Shops and shop employees are the front lines in educating consumers about new products, but unfortunately it seems that some have given up on pushing the envelope, ordering a shop full of the big 3 and carrying little that is new. With fortunes less certain, they keep buying what worked last season to the exclusion of all else, and then wonder why people aren’t coming in as often to see “what’s new”. It’s because, well – nothing is new. It’s the same stuff from the same company last year.

    That’s not always the case, obviously – testing new stuff and getting it on the shelf is part of what good shops do. Shops like Eternal, abve, or Blauers in Bear, or the Big Hit near Angry—they’re the guys that lead the way on breathing new life into a fairly stale retail climate. One buyer at SIA came to us, interested in our outrwear for instance, and said “everything else at the show is boring.” Other shops should take note; your shop needs new brands and REAL customer service to be competitive.

    Without these components, there’s nothing major to prevent people from buying the same-old same-old from online shops instead, and for less money. It’s a bit like a theater; if your theater only show the same movies for 6 months at a time, it would be hard to convince people to not choose Netflix at home instead. Store product mixes and the retail experience needs tweaking the same way to keep customers engaged and seeking local shops for guidance on what’s hot.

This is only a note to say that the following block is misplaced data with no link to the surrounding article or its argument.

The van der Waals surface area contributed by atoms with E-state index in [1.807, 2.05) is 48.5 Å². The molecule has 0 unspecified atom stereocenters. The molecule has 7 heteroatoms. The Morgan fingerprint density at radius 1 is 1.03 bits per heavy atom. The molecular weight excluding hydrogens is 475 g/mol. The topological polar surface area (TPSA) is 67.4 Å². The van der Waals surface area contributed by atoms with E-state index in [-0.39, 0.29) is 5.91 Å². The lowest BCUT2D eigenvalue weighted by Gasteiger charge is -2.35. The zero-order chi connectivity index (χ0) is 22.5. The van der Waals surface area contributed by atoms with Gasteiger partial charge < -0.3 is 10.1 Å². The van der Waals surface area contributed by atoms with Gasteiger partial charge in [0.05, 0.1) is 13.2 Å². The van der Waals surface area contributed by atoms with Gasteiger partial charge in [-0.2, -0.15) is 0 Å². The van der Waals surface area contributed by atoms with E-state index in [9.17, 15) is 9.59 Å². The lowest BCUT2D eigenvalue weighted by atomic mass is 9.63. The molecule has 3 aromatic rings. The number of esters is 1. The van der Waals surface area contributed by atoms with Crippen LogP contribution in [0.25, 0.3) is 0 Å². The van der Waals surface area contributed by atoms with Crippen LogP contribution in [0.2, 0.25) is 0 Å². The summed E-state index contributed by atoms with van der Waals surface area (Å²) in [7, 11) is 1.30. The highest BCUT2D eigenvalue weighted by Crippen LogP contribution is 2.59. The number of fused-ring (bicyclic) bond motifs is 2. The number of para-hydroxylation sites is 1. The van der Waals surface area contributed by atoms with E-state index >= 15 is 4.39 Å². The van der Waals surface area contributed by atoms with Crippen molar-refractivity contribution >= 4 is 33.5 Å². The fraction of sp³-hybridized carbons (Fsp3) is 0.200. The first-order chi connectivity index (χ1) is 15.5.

7. A says:

    That’s heavy.

  8. This Was a Tarp says:

    “Any company worth two shits should be willing to take some time out of their day and acknowledge who you are, what *your* about and any words of advice you have for them.”

    You’re = you are. <-That's the one you want.
    I don't expect the commentary to know the difference, but if you're publishing something with a byline, use the right goddamned word.

  9. Andrew says:

    Thanks Tarp.

  10. Britt says:

    “A good shop fosters the wayward snowboarder and links us all together, it gives us a place to come back to and community to build upon. ”

    This is something that is so difficult to find now, with so many shops becoming trend factories with 17yr old skinny jeaned kids that have never done more than glance at the mountains. You really hit home to the vision I have to create a community-based store, where you come to hang out, shoot the shit, drink a coffee. Making a dollar won’t and shouldn’t be the focus. These spots are few and far between, and so many drift away from a solid core value they started with. Luckily we’ve got a good group that still believes in this.